Recordation of Intellectual Property at the Directorate General of Customs and Excise: Registration Procedures and Legal Protection Explained

customs-legal

According to the Priority Watch List (PWL) issued by the United States Trade Representative (USTR) in 2023, Indonesia remains on the list of countries assessed by the United States as having significant intellectual property (IP) violations1. The rapid expansion of free trade and the increasing number of trade agreements ratified by Indonesia have made the issue of intellectual property protection a primary concern for the government. As an actualization of commitment to control the import and export of goods indicated to be resulting from IP infringements, the Indonesian government through the Directorate General of Customs and Excise (“DGCE”) issued an IP protection policy, namely IP Recordation in the customs database owned by the DGCE, as regulated by the Republic of Indonesia Government Regulation Number 20 of 2007 on Control of the Import or Export of Goods indicated to be or allegedly resulting from infringements of intellectual property rights  (“GR 20/2017”), and Minister of Finance of the Republic of Indonesia Regulation Number 40/PMK.04/2018 on Recordation, Deterrence, Guarantee, Temporary Suspension, Monitoring and Evaluation to Control the Import or Export of Goods Suspected of Constituting or Resulting from Infringements of Intellectual Property Rights (“MoF Reg. 40/2018”).

Based on this regulation, the DGCE is authorized to take preventive measures, which is to conduct deterrence of the goods that are suspected of constituting or resulting from IP infringements in the form of Trademarks and Copyrights, provided that the IP has been previously approved and recorded in the DGCE’s recordation system. Therefore, the purpose and benefits of this recordation itself are prevention before IP-infringing goods are distributed in the domestic market, protect the business processes of IP holders/owners, and enhancing the confidence of both domestic and foreign investors.

The following will elaborate further on the procedures for IP Recordation in DGCE database, and the actions of Deterrence and Suspension as legal protection measures for registered IP in the Recordation system.

Intellectual Property Recordation Application

Owner/holder of Trademarks or Copyrights may submit an application to the DGCE official for registration in the DGCE’s recordation system, which is conducted in writing to the Director of Enforcement and Investigation of the DGCE Head Office, and also submitted electronically through the CEISA HKI application accessible on the service user portal (https://customer.beacukai.go.id).2 The applicant must be a business entity domiciled in Indonesia3 The application is submitted by enclosing the following documents:4

  1. Proof of ownership of IP;
  2. Data regarding the characteristics of products authenticity such as product trademark, trade names, product appearance, packaging, distribution and marketing routes, as well as the number of products marketed in a region, in the case of trademark IP;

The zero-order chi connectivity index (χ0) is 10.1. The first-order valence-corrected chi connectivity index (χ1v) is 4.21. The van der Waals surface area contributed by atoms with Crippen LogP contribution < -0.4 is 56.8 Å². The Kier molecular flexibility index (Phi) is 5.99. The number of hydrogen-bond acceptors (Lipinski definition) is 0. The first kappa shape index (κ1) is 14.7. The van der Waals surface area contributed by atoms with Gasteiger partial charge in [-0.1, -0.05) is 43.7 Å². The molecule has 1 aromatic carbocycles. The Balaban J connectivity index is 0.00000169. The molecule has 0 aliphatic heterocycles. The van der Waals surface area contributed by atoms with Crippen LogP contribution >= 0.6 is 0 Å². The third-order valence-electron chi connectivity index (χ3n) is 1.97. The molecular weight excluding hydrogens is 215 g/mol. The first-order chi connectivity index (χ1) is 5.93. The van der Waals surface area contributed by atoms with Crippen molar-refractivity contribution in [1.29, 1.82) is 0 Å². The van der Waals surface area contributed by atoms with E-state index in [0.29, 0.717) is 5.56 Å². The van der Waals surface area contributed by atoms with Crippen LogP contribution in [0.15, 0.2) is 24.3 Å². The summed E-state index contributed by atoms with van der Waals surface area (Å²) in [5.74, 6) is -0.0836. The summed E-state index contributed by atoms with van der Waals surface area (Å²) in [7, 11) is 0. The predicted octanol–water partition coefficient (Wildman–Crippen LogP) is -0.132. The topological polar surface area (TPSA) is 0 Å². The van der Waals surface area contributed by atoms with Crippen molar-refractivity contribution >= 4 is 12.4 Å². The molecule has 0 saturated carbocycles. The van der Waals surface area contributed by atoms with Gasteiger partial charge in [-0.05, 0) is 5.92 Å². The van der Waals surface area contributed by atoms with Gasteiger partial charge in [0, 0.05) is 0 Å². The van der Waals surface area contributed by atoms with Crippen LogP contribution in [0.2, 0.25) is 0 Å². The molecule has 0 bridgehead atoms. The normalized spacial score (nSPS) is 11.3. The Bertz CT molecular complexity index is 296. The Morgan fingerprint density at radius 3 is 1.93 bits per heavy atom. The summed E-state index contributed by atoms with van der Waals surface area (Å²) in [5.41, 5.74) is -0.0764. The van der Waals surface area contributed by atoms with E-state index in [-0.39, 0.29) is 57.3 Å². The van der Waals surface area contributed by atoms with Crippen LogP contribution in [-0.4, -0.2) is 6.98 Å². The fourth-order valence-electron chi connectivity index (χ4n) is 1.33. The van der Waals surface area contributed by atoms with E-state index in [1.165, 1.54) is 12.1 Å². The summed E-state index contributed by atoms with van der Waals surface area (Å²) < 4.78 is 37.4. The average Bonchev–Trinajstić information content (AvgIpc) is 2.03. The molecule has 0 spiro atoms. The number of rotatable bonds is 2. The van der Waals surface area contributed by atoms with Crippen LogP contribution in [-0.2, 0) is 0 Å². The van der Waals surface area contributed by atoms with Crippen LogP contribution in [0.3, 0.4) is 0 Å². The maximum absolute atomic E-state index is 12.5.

3. Data on the characteristics or specifications of copyrighted works in the fields of science, arts, literature, or related rights created, in the case of copyright IP; and
  4. A statement of liability from the owner or holder of the IP for any consequences arising from the recordation;
  5. Proof of transfer of rights if the IP has been transferred;
  6. Other data required by DGCE officials for recordation purposes.

Subsequently, the IP owner or holder must appoint an Examiner who understands and is competent in assessing the authenticity of the Trademarks and Copyrights of the goods to be recorded in the DGCE’s Recordation. The Examiner will then make a presentation to and be interviewed by DGCE officials.5

Upon submission of the application, DGCE officials will conduct the Formal and Substantive Examinations.6 The Formal Examination includes the completeness of filling out the application form and its attachments, while the substantive examination involves reviewing the accuracy and validation of the application data, as well as reviewing the results of the presentation and interview conducted with the IP owner/holder and the Examiner.7

Based on the examination results, DGCE officials will approve or reject the application within a maximum period of 30 (thirty) days from the date of receipt.8 If the Formal Examination results are not fulfilled, the application will be returned to the applicant for correction and/or completion.9 However, if the Substantive Examination results are not fulfilled, the Director of DGCE will notify the applicant of the rejection along with the reasons for the rejection.10 If the application is approved, the approval of registration in the DGCE’s recordation system will be valid for a maximum period of 1 (one) year from the date of approval and may be extended.11 This extension must be submitted to DGCE no later than 30 (thirty) days before the Recordation period expires.12 If the application is not extended, the IP holder or owner must submit a new application.13

Post-Intellectual Property Recordation

The IP owner or holder must send a notice if there is a change in the IP data that have been recorded.14 This change request is submitted in writing and/or via electronic mail to the DGCE. Subsequently, DGCE officials will validate the changes and decide to grant approval or rejection within 30 (thirty) days since the notice of data changes is received in complete.15

In addition, DGCE officials will also conduct monitoring and evaluation of the data in the Recordation system at least once a year, which is conducted by way of field inspection. 16 Based on the monitoring and evaluation results, approval of Recordation may be revoked if:17